With the news that yesterday's recall election in Wisconsin resulted in a total failure to remove Governor Scott Walker from office, there has been much beating of chests and gnashing of teeth and rending of garments. I didn't follow the recall campaign too closely, but as far as I could tell the basis for the recall was (a) Governor tries to defy the all-powerful unions, and (b) UNIONS SMASH!
Basically, my bias is usually against the monstrosity that modern organized labor has become, but that's an issue for another day--the real problem with this recall as I see it is that the Governor hasn't been accused of anything more than passing policies that are extremely unpopular among the folks that want him out. In that sense, it is no different from the ridiculous (yet successful) California recall of Governor Gray Davis in 2003. In other words, political opponents simply wanting a mulligan for an election that didn't go their way a few years earlier.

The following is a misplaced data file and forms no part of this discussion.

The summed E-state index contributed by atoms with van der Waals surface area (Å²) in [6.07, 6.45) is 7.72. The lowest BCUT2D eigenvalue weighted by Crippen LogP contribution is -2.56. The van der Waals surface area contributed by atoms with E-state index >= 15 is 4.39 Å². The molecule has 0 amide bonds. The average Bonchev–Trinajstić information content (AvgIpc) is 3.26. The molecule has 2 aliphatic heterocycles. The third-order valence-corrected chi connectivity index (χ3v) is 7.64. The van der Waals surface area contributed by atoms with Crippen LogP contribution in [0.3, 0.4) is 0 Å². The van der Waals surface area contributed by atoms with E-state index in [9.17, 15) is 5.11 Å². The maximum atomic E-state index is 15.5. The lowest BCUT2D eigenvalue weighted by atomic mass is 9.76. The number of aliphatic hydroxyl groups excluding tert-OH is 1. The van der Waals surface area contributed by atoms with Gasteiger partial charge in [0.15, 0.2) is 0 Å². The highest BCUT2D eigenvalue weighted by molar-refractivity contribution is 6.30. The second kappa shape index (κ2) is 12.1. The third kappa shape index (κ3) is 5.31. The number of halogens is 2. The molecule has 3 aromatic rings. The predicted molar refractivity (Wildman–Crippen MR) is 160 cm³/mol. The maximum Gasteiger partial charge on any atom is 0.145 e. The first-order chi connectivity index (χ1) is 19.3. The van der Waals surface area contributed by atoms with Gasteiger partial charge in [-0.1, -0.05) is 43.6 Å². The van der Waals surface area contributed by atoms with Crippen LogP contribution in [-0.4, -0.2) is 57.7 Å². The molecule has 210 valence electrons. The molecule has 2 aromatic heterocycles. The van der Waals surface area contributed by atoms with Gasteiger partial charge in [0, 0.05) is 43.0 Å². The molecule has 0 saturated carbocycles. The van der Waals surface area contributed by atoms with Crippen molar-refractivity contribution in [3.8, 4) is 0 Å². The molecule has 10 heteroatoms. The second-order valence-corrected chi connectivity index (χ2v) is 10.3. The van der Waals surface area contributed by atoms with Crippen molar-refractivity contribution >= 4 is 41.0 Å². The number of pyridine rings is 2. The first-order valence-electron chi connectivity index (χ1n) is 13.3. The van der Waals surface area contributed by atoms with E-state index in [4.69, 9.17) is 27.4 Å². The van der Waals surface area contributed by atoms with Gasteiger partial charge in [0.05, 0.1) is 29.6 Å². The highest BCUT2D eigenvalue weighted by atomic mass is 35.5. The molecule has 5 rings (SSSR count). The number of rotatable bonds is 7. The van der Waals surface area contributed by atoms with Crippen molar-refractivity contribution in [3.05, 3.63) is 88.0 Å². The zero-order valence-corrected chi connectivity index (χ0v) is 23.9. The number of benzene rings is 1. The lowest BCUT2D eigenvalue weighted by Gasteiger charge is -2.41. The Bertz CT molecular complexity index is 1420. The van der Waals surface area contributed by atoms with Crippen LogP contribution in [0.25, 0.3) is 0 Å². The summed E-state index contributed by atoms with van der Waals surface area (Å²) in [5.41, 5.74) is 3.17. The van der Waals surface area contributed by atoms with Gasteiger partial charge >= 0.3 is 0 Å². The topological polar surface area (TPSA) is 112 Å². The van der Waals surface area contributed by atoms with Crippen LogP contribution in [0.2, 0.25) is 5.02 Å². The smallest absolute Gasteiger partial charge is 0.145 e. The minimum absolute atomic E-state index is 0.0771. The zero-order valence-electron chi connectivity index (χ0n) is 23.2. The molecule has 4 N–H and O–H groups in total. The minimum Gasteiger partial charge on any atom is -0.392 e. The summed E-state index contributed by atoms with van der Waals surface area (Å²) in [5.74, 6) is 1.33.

To the extent that a state should have a way to "recall" their elected officials, it really should only be limited to cases where the official has committed some crime or abuse of power or other act so egregious that it would offend justice and harm the state to keep them in office. (Or if they're in a coma or something, and the state constitution doesn't otherwise allow their replacement) Otherwise, what sort of precedent does this set? Every time you can get enough petition signatures, force another recall election to shorten a Governor's term?
So fortunately the message Wisconsin's voters sent to the recallers was this--thanks for wasting everyone's time, but next time save the recall for something major. You'll get your next crack at Walker in two years. That's how elections work.